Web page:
toxicated, requested a Jury trial
and case continued.
Marvin West plead guilty to
no drivers license, to be dischar
ged upon payment of costs.
C. A. Mitchell plead guilty to
unlawful possession of whiskey,
fined $10 and costs.
Jack Edison, alias Eddie Mack
Dickens, plead guilty to no driv
ers license, fined $5 and costs.
Hosia Hartsfield plead guilty
to reckless driving and no driv
ers license, and found guilty of
operating car under influence of
intoxicants, given 60 days on
roads, suspended upon payment
of $50 fine and costs and not
drive car in 12 months.
Lena Brodie plead guilty to al
lowing person to drive with no
drivers license, Judgment contin
John Bowden plead guilty to
no drivers license, discharged up
on payment of costs.
H. D. Mitchell, charged with
speeding, reckless driving, hit
and run, malicious injury to per
sonal property, interfering with
officer in discharge of duty,
tendered a plea of speeding and
it was accepted, nolle pros as to
other charges, to be discharged
upon payment of $5 fine and
R. E. Neal was found not guil
ty of speeding and reckless driv
James Shearon, charged with
operating automobile Intoxicated,
requested Jury and case contin
Charley Harvey plead guilty to
speeding, fined $5 and costs.
A nolle pros with leave was
taken in the case of no drivers
icense against Thurman Thomas.
Earcey Dill Strickland plead
guilty to no drivers license and
was discharged upon payment of
General Fogg plead guilty to
manufacturing whiskey, and giv
en 6 months on roads, suspended
upon paying a fine of $25 and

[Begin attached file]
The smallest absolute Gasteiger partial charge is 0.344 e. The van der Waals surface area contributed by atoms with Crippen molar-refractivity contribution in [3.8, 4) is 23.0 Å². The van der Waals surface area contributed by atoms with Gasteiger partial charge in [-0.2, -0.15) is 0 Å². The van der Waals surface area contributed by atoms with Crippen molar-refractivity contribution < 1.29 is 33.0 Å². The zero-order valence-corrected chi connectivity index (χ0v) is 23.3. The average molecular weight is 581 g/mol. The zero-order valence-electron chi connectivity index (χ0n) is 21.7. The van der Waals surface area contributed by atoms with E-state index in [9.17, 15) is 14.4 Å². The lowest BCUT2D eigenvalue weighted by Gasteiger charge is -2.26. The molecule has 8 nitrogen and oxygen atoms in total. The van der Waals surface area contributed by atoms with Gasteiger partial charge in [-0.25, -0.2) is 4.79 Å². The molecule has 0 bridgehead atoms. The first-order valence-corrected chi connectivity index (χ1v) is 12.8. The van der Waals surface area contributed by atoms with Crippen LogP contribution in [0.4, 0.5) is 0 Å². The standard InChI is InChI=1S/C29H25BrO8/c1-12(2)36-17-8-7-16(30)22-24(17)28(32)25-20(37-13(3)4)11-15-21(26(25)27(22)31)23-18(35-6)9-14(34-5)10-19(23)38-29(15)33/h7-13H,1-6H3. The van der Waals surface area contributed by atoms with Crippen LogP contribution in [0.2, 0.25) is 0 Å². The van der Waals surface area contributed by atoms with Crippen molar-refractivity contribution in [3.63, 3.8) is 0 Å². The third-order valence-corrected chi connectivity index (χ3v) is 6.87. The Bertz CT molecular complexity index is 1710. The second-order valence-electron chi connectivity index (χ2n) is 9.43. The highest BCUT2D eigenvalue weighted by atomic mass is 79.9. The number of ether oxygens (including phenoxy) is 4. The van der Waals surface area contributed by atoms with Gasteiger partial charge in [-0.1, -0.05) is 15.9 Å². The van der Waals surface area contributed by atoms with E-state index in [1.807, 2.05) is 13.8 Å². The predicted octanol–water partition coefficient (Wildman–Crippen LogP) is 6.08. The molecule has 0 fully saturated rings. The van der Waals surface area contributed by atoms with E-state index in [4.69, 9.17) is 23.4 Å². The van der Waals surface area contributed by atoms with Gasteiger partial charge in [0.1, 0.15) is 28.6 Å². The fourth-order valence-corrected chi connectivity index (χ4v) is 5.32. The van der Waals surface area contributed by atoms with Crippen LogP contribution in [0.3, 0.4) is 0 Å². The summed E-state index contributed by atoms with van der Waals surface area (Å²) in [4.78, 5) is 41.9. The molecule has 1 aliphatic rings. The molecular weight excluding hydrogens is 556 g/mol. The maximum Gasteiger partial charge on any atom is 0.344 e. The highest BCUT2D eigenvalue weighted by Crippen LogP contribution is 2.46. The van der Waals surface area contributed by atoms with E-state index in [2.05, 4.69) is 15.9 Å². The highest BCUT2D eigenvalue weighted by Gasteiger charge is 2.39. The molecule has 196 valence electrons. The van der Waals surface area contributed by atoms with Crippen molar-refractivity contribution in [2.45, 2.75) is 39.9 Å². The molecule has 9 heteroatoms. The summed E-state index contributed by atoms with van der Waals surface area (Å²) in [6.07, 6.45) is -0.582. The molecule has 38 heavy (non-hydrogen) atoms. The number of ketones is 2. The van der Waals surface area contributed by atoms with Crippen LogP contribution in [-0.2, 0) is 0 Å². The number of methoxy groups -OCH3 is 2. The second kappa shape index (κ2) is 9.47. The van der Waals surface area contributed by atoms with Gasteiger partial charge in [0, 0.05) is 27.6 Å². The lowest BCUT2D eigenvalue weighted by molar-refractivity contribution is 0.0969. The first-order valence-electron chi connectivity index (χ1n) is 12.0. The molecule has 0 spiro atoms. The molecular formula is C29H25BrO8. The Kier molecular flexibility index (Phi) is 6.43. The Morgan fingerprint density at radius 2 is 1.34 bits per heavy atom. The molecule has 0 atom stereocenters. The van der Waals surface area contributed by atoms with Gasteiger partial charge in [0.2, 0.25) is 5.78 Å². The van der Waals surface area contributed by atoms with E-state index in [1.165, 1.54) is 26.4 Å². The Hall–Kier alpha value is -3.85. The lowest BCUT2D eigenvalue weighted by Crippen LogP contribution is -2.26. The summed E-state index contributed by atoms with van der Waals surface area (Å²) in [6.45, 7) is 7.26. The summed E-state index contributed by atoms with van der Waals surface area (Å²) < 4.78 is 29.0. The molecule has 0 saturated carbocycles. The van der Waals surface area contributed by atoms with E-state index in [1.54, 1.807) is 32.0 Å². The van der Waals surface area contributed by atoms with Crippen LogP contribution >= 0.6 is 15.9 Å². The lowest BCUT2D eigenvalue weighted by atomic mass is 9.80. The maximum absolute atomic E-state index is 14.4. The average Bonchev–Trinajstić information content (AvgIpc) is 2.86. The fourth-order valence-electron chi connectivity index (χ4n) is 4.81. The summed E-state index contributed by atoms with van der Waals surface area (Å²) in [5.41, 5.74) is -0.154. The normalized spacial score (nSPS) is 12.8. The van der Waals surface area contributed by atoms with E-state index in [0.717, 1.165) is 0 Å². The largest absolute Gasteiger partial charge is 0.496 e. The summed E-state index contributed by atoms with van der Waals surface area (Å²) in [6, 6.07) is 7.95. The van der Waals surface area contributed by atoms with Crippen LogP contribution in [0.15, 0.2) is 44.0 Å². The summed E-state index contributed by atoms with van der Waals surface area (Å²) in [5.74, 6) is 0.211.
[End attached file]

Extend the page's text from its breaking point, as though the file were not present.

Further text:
Lonnie McKnight plead guilty
to manufacturing whiskey, 6
months on roads, suspended up
on paying a $25 fine and costs.
Laura Bell Silvers plead guil
ty to unlawful possession of
whiskey for sale, 30 days in Jail,
suspended upon paying $10 fine
and costs!
Raymond Perry plead guilty to
reckless driving, nolle pros as to
driving drunk, discharged upon
paying costs.
Mrs. P. P. Griffin was found
not guilty of assault with dead
ly weapon.
G. R. Leonard was found guil
ty of simple assault, discharged
upon paying costs including $15
for benefit of Mrs. P. P. Griffin.
The following cases were con
Pliant Williams, reckless driv
Raymond Jasper Williams, oat.
Charlie Spivey, adw.
Weldon Jones, bastardy.
Raymond Cook, npw.
"The Pearl of Great Price" Is
the sermon subject for the 11:00
o'clock service at the Methodist
Church Sunday.
Mr. Fred Davis, a ministerial
student at Loulsburg College will
preach Sunday night at 8:00.
Sunday School meets at 9:46
a.- m., led by Prof. I. D. Moon,
and Rev. E. H. Davis is teacher
of the Men's Bible Class.
The Methodist Youth Fellow
ship Groups will meet at 7:00
p. m.
Join In the worship of one of
the Churches Sunday morning
and Sunday evening.
And by the way*, the Armed
Forces Institute, which conducts
correspondence courses for over
one hundred thousand soldiers, Is
known to Its G. I. students as
"Foxhole University."
Get In The Game Win A
Prize And Make More
Feed At Less Cost
$100.00 War Bond offered as
first prize to Franklin County
champion corn grower. Corn con
test Is co-sponsored by the First
Citizens Bank & Trust Company,
Louisburg, announces W. C.
Boyce. Franklin County Agent.
Championship prize U to be awar
ded to the farmer entering con
test producing most pounds of
corn on farmer's acre of 4900
square yards as determined by
three impartial judges.
Entry fee of $3.00 will be con
tributed by each farmer entering
contest before closing date of
May 31, 1944. This will be the
only cost to the entrant.
All entry fees will be used as
prizes. If first prize is fairly
above second prize, the second,
third and fourth prizes will be
determined on a fifty, thirty and
twenty per cent basis.
No holds will be barred to far
mers in obtaining high yields.
Entrants are permitted to use
any pure variety, hybrid, or mix
ed seed; any amount or analysis
of fertilizer; top dresses; lime;
manure; green manure or other
plant foods; and plant on any
field any date on any moon pre
Providing entry fee is paid